Russian parliament might be considered in 2000. Speaking
at an all-Russia conference on federal relations,
Primakov said he supported an initiative of Tomsk
Governor Viktor Kress to reorganize Russia's
administrative-territorial system and that "about 30
regions have territorial claims on one another now,
which is a bad sign." He added that he shares the
position of those who believe that governors and
regional administration heads should not be elected,
Interfax reported. Speaking at the same conference,
Prosecutor-General Yurii Skuratov said that 70 percent
of regional legislation does not correspond to federal
law, according to ITAR-TASS. JAC

SOME REGIONS STILL UNHAPPY ABOUT BUDGET TRANSFERS...
Despite the fact that Moscow has increased their share
of federal tax revenues in the 1999 budget, regional
governors continue to express dissatisfaction with the
budget. Federation Council Chairman Yegor Stroev said on
27 January that the upper house may veto the budget if
the conciliation commission does not resolve all
disagreements over the distribution of federal resources
and adjust the system of tax collection in constituent
territories. Members of the Urals Economic Association
agreed that the document "completely ignores the
interests of Russia's regions and the composition of
their respective budgets," according to "EWI Russian
Regional Report" on 21 January. Irkutsk Oblast Governor
Boris Govorin also denounced the budget, warning that
Moscow expects revenues far greater than the oblast's
capacity to deliver, according to the report. JAC

...AS FINANCE MINISTRY SUGGESTS COLD TURKEY. At least
some Finance Ministry officials are promising to adopt a
tougher line on regional transfers than did their
predecessors. Deputy Finance Minister Viktor Khristenko
told "Vremya MN" on 15 January that "money is a drug and
once you have wheedled some financial aid you get
inspired to ask for more and more." According to the
daily, "financial aid without fixed purposes, which
governors of various regions currently enjoy, has become
a pernicious practice." However, it added, "Moscow
cannot ignore legislative restrictions on intervention
in governors' financial affairs." According to
Khristenko, regions that pay state workers and transfer
tax revenue in a timely fashion will receive financial
support, while those with a sizable backlog of unpaid
salaries to state organizations will come under the
Treasury's scrutiny. JAC

SEVERODVINSK WANTS TO BE CLOSED AGAIN. Arkhangelsk
Oblast Governor Anatolii Efremov is proposing to the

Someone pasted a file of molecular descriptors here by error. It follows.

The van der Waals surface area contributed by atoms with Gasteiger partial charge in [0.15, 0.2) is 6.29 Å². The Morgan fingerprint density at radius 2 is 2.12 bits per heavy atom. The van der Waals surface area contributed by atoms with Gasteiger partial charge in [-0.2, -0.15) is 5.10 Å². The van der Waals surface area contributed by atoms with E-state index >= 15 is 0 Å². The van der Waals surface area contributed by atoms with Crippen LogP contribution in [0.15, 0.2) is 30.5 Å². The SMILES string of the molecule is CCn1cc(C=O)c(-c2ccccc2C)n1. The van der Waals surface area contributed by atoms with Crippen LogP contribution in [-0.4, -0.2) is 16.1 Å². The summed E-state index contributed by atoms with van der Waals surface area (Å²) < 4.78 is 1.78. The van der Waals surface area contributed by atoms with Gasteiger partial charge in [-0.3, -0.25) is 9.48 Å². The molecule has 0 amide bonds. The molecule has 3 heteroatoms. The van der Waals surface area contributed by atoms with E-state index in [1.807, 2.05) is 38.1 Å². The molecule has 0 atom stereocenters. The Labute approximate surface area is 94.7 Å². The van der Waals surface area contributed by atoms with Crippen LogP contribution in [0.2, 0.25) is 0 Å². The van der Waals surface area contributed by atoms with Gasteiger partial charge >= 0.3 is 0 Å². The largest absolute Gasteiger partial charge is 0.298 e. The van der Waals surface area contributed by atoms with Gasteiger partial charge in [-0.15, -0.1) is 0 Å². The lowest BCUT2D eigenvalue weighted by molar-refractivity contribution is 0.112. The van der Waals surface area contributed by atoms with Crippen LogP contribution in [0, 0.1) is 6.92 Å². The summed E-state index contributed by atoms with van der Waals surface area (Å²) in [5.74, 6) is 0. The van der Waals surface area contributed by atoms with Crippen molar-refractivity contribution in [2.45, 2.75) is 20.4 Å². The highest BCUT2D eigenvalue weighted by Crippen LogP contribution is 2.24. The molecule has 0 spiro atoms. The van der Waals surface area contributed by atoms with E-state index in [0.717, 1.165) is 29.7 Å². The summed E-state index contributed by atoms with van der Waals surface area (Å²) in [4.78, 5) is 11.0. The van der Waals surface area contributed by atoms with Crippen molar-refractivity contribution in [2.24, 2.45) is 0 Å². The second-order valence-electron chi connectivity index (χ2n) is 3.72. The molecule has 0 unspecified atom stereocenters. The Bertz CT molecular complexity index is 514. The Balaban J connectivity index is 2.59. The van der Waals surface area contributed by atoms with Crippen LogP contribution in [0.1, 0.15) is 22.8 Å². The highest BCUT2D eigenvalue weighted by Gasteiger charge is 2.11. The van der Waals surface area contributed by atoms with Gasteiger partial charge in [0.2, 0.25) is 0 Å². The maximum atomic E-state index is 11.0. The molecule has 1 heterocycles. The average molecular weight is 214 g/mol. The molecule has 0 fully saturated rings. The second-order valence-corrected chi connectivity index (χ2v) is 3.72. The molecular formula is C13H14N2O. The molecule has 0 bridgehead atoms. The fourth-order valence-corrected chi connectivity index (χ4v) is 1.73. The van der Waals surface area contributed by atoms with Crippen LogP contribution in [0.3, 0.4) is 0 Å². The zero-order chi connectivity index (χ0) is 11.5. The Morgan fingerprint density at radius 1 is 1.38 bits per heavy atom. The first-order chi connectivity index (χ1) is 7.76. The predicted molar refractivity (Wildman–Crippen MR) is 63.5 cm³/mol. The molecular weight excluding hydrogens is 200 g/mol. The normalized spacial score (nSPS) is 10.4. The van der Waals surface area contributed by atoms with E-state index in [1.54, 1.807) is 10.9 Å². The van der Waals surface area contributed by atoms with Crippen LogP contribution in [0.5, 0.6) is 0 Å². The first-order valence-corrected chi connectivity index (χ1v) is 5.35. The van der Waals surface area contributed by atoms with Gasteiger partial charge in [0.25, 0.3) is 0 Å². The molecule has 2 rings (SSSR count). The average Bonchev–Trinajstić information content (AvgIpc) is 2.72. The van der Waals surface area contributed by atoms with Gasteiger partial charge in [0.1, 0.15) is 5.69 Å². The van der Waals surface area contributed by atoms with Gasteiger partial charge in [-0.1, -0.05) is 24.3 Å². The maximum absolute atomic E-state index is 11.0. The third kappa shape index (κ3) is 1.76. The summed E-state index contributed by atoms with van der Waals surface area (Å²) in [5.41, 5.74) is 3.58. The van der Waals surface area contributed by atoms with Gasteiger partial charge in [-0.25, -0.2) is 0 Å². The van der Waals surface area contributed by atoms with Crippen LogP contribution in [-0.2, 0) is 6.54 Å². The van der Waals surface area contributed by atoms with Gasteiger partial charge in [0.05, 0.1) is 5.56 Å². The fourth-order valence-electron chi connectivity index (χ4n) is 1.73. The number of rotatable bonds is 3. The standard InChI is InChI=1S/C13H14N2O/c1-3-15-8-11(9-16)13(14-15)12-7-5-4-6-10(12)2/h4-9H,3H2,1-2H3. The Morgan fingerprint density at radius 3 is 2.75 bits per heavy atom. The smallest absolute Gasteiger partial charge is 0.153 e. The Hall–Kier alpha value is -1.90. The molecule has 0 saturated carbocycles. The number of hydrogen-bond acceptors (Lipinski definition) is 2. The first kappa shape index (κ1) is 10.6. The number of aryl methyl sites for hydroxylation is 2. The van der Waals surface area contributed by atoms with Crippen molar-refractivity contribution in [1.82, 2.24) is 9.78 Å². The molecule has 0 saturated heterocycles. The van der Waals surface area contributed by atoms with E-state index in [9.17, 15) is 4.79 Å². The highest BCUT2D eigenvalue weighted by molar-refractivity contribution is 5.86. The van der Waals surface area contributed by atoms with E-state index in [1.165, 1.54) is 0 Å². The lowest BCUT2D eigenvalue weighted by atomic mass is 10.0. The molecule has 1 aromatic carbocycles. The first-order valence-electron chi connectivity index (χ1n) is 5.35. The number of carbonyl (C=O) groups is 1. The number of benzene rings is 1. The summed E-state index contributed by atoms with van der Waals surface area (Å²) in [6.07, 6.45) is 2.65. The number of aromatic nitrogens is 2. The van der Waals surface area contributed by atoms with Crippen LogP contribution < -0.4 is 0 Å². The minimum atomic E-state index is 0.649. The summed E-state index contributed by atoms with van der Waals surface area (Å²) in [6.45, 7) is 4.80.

federal government that the city of Severodvinsk be
granted the status of closed territorial formation,
ITAR-TASS reported on 26 January. If given such a
status, the city would be directly subordinated to and
receive funding from the federal government. Experts
estimate that the city's budget would double, from 300
million rubles (some $12 million) to 600 million rubles.
Severodvinsk, where the country's largest nuclear
submarines are built, has experienced severe financial
difficulties owing to cuts in funding for defense
contracts and the lack of money for conversion programs.
JC

COMMUNISTS LABEL U.S. MEDIA ASSISTANCE 'INTERFERENCE.'
The Communist Party's Duma faction has requested more
information about U.S. Secretary of State Madeleine
Albright's offer of $10 million to assist the
development of independent media in Russia (see "RFE/RL
Newsline," 26 January 1999). According to Interfax, Duma
deputy and Communist Party member Rinat Gabidullin said
that the U.S.'s intention to support the Russian press
prior to elections is "crude interference in the
country's internal affairs." JAC

MASLYUKOV HEADED FOR UNEMPLOYMENT? Citing "reliable
sources," "Nezavisimaya gazeta" reported on 26 January
that a presidential edict dismissing First Deputy Prime
Minister Yurii Maslyukov "has already been prepared."
Maslyukov's dismissal, according to the newspaper, would
enable President Yeltsin to send a "clear signal" to the
prime minister as to the direction in which economic
reforms must be implemented. In addition, Maslyukov's
departure would help smooth over tense relations with
Western creditors. The same day, presidential spokesman
Dmitrii Yakushkin called reports that Maslyukov would be
dismissed "nonsense." JAC